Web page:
The Game of Life – Chutes and Ladders
by Joe Gandolfo

My youngest son Duncan, now 8 and age 3 at the time, came to me one morning and asked if I wanted to play. Being a part-time stay-at-home Dad in those days mixed with the responsibility of growing a company, I was torn like an old faded pair of jeans. The difference was that I was not comfortable with this simple request.

“Yes, I wanted to play” part of me thought. “No! You must work and grow your company” was the conflicting thought. Back and forth in my mind these two thoughts raced. In a moment as quick as the request was offered to me, I looked at my boy and said “yes, let’s play”.

“Cool Dad” he stated, “let’s play Chutes and Ladders”. “You have got to be kidding me – CHUTES and LADDERS, come on little buddy how about poker”, I thought. With a hesitant smile I was off with him to play Chutes and Ladders. He opened the box, we set up the board and put two of those extremely happy people pieces on square #1. I could not remember when I last played THIS GAME, I tried to be as happy as the people pieces looked.

We began to take turns spinning the number spinner and moving our pieces. I explained to him how to move his people piece back and forth along the rows, the goal being to climb the ladders and to avoid sliding down the slides. I pointed to the final square, THE ULTIMATE GOAL, the winning square with the blue ribbon and the gold numbers 1 – 0 – 0.

“This is the square you want to get to Duncan to WIN THE GAME” I told him. As he spun the number spinner, I showed him which direction to move. It was not long before he landed on a ladder, I gladly showed him how to climb the ladder. “Climbing the ladder Duncan moves you closer to the top” I told him. We took a few turns back and forth moving our pieces along the rows. I hit a slide and down I went thinking only about how this game may take longer than I wished it would take to finish. Work was on my mind.

As Duncan was climbing he landed on a space with a slide and as he slid down the slide he threw his hands above his head his head and hollered out a “whoooooooooo”. I looked at him puzzled, taken by his joyful response. We kept playing, taking turns moving our game pieces, climbing ladders with me repeatedly pointing out to Duncan the ULTIMATE GOAL. “Remember, you want to get to this space here with the blue ribbon and the gold numbers 1 – 0 – 0, that is the space you want to get to too WIN!”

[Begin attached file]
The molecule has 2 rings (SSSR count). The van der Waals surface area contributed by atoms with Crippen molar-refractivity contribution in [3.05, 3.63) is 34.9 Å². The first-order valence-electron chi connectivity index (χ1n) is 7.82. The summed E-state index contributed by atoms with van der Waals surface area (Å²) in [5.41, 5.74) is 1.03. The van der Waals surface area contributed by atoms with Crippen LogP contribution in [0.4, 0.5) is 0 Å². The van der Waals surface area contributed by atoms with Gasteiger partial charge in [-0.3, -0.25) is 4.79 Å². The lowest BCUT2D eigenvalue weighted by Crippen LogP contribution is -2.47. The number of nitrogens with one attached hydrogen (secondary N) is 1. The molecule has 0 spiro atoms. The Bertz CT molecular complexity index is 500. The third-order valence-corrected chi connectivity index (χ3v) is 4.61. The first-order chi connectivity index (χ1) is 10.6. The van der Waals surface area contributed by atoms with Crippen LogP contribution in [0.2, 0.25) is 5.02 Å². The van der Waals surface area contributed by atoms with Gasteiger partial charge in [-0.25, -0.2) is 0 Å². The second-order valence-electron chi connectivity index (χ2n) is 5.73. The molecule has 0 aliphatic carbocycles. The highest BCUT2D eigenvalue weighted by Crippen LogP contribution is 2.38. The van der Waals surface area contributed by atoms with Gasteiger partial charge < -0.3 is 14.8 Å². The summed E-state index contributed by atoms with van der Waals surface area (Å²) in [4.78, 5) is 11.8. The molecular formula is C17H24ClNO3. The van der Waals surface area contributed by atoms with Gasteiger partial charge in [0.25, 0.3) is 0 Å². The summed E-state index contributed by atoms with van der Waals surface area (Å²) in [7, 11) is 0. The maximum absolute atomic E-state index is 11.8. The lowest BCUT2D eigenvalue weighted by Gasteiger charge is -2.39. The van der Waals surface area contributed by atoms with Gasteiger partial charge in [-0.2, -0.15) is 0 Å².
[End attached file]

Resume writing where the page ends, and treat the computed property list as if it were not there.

A voice went off in my head – “WIN DUNCAN WIN! Climb the ladders of life son, you can DO IT! Climb …… WIN!”

It was then that he was close to the final square, but he landed on the space with the largest slide in the game. As he slid down the slide he again threw up his arms and bellowed out another joyous “whoooooooo”. I could not believe it, this game was going to continue, OH NOOOOOO I thought ……….. then it struck me. Duncan was having more fun sliding down the slides than he was climbing the ladders.

This game I wanted him to win so bad, this game I wanted to be over sooner rather than later, this game I turned into a life lesson of climbing to the top to WIN SON WIN! – is not what is most important. He just wanted to PLAY.

He reminded me that climbing the ladders of life is not what is most important. He reminded me to enjoy the slides of life and that the slides do come to an end. He reminded me to play, holler, laugh and enjoy. I have asked him many times since if he wanted to play Chutes and Ladders.

© 2005 Joseph Gandolfo International

Author's Bio: 

Joe Gandolfo is a conveyor of powerful ideas and principles that change lives. He is on a mission to champion the greatest commodity in today’s world - our youth, teenagers and young adults, as well as to rally, strengthen and energize the adults - parents, educators, health professionals and organizations - who work with and care about our young people.

For nearly 20 years, Joe has engaged firsthand the human experience as a licensed counselor. He has coached, counseled and spoken to thousands of individuals and groups including youth, teenagers, collegiate student-athletes, professional athletes, adults, parents, educators, public and private schools, organizations and associations.

Joe firmly believes that there is structure to success, and his programs lead young people to reach their greatest potential. As a professional speaker, success coach, seminar leader, motivational counselor and author, Joe challenges preteens, teens and young adults to make effective decisions and build their lives in positive ways. He also provides parents, educators and health professionals with the insight, ideas and information they need to understand, communicate with and support young people.